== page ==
I had originally wanted to serve duck breasts for my dinner party, but after visiting Orland Meat Market & Deli, I learned there's quite a price difference between the breasts ($14.99/lb.) and the whole duck ($2.99/lb.) so I changed plans.
The owners Spyros and Helen talked me through it and gave me the confidence I needed to tackle a whole duck. I have never cooked duck, much less a whole one, so I was nervous.
I found some simple instructions online and talked it over with my brother to tackle it low-and-slow for the best results. Ducks are water fowl, so they have an extra layer of fat between their skin and the meat. This fat needs to be rendered off, so it's best to cook for a long period of time at a low temperature.
2 ducks, approximate 5 lbs. each
Begin by removing the neck and giblets from the duck's cavity. Using kitchen shears, cut off the wing tips and any large gobs of fat around the cavity openings. You can save all of these things to make stock later.
Rinse the duck in water, and then pat thoroughly dry using paper towels. The trick to crispy duck skin is starting with a dry bird. Using a very sharp paring knife, make diagonal slits all over the bird. Take special care across the breasts and thigh areas. Do not pierce the meat or it will become dried out during cooking. (I'm sorry I did not get a picture of this step!) Rub the cavity liberally with salt and pepper, and stuff with several minced cloves of garlic.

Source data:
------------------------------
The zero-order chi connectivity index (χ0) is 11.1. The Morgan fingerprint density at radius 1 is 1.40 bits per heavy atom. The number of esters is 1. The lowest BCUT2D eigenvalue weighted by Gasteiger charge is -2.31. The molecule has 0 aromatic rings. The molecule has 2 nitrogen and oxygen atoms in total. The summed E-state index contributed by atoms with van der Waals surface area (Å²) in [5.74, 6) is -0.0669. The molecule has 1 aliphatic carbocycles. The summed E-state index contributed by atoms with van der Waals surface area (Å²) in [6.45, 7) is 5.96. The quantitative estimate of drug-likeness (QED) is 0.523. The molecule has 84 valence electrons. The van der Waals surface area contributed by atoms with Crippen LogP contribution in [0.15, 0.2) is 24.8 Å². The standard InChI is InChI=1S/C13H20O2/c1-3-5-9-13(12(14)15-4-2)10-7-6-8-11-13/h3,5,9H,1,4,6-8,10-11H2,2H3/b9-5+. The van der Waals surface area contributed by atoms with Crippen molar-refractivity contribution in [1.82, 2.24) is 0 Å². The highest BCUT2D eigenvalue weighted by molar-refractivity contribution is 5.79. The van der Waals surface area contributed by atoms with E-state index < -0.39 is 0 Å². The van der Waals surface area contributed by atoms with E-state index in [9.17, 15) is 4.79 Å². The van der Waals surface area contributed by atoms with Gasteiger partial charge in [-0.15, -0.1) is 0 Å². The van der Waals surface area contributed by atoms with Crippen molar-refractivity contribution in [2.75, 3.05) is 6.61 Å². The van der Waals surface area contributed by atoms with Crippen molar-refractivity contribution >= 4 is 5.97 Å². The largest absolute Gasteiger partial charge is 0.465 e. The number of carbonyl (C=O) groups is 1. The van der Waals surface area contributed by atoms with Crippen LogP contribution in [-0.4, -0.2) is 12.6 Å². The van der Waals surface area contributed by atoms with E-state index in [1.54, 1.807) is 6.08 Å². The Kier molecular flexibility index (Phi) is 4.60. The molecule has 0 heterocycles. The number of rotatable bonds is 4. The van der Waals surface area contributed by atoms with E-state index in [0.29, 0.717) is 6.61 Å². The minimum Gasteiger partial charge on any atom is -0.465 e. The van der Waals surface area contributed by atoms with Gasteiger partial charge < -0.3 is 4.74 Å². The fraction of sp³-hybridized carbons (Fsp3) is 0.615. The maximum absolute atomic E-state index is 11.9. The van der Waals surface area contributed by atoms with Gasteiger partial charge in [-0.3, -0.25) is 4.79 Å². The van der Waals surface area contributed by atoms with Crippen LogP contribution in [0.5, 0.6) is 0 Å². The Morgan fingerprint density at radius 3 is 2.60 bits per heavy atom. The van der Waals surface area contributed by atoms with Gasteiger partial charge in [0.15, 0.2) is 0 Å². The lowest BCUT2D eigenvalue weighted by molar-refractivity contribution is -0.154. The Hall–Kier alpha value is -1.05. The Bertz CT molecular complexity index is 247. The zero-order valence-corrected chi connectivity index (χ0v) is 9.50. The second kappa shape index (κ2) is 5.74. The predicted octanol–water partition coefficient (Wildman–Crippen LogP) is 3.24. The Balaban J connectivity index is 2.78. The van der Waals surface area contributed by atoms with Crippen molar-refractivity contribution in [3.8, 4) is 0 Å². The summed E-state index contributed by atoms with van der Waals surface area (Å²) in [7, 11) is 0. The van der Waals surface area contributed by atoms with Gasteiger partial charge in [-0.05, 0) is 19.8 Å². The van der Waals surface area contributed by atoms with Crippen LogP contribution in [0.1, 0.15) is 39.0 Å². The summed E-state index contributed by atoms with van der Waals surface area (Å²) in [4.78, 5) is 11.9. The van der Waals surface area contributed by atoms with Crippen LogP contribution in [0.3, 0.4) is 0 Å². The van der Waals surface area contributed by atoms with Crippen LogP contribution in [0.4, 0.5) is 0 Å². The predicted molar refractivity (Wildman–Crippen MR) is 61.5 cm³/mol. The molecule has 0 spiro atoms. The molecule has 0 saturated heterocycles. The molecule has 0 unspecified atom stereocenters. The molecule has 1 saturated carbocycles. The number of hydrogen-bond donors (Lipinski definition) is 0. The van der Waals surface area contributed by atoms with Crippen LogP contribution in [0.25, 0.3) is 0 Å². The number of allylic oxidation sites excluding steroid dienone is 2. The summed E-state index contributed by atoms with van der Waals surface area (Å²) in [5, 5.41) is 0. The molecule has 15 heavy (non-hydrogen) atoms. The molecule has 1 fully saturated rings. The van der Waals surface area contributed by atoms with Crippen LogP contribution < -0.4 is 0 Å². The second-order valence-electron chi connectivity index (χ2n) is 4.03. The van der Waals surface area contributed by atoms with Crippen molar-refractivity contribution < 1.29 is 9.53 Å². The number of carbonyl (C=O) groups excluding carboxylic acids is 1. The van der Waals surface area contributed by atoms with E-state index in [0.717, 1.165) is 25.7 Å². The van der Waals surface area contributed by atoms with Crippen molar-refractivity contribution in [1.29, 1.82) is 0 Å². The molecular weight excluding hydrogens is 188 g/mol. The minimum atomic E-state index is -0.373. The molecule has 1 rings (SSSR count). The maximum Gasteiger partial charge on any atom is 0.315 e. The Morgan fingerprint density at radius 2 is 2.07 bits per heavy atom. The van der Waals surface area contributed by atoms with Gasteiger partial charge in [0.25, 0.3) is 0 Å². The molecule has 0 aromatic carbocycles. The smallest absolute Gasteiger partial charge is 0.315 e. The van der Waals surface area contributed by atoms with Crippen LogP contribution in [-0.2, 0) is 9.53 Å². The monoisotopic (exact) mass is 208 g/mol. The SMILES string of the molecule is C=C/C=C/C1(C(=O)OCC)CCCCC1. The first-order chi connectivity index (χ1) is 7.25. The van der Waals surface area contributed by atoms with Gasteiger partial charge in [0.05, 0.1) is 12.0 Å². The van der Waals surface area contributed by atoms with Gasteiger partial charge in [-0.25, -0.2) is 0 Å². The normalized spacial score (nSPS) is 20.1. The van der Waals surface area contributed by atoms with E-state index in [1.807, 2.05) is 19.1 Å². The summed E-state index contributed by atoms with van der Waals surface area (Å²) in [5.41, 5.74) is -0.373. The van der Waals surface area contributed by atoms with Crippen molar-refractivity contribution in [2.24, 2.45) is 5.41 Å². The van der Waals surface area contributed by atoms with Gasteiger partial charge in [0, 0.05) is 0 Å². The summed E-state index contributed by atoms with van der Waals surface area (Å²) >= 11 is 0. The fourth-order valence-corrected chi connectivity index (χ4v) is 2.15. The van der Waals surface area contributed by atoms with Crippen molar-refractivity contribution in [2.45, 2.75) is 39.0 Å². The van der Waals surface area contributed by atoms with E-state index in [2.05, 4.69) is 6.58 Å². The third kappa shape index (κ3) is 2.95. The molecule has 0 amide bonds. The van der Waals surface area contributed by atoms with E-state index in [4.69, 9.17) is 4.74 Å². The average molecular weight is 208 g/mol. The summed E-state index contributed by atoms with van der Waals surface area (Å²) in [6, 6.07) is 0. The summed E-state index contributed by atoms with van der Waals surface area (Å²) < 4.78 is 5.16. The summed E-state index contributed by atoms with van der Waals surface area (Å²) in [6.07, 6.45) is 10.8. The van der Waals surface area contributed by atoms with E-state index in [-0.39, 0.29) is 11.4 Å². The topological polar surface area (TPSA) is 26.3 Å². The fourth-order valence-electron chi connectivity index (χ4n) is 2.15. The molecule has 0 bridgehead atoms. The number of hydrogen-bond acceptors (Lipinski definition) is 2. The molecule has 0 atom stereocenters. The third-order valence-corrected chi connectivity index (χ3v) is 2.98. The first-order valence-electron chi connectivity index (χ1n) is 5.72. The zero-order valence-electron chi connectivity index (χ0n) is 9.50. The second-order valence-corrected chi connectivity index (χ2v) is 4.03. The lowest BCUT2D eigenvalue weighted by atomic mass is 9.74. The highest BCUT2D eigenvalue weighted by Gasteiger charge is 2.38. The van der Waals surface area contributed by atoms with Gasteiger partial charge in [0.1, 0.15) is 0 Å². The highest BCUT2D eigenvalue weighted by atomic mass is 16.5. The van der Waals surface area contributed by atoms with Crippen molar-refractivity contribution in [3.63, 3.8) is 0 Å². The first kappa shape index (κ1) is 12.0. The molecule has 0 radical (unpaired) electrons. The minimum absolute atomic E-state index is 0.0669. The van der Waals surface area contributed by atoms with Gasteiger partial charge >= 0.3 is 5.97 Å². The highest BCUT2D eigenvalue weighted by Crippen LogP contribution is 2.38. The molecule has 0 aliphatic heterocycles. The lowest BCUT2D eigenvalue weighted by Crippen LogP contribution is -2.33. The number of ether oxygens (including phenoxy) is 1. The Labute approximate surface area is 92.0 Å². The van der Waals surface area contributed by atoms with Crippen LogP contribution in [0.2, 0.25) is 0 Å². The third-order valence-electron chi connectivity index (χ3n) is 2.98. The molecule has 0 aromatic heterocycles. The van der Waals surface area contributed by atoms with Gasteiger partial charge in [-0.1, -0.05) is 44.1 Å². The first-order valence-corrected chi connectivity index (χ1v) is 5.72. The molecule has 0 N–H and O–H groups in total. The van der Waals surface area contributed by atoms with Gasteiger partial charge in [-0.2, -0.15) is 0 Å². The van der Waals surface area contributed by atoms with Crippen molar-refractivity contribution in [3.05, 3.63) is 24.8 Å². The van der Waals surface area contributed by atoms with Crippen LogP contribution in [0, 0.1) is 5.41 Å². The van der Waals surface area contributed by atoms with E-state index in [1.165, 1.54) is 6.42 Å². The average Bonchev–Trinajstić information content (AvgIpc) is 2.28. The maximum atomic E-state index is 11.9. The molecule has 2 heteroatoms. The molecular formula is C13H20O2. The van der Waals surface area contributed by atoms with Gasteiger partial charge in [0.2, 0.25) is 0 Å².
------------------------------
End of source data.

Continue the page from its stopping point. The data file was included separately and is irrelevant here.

Edited to add: Video below of the process to slit the duck's skin to help render the fat.
Put the duck breast side up on a rack over a roasting pan. Place in a 300° oven for 4 hours. Every hour, remove the pan and flip the ducks over. Using a turkey baster, remove the duck fat from the pan each hour, reserving for later use. Removing the fat will help with splattering and smoking in the oven.
I opted to carve the duck traditionally, as one would with a chicken. Breasts, wings, legs, and thighs were portioned with each guest getting a piece on their place. It was phenominally juicy and tender, with a crispy, roasted skin.
I'm pretty sure this was my first time eating duck (besides stealing a bite off of Johnny or my dad's plates) and it was definitely my first time cooking it.
I have to say it was another success. It turned out better than I anticipated and most of my guests had never had duck either. Everybody seemed to like it, and one guest even named it as their favorite dish of the evening!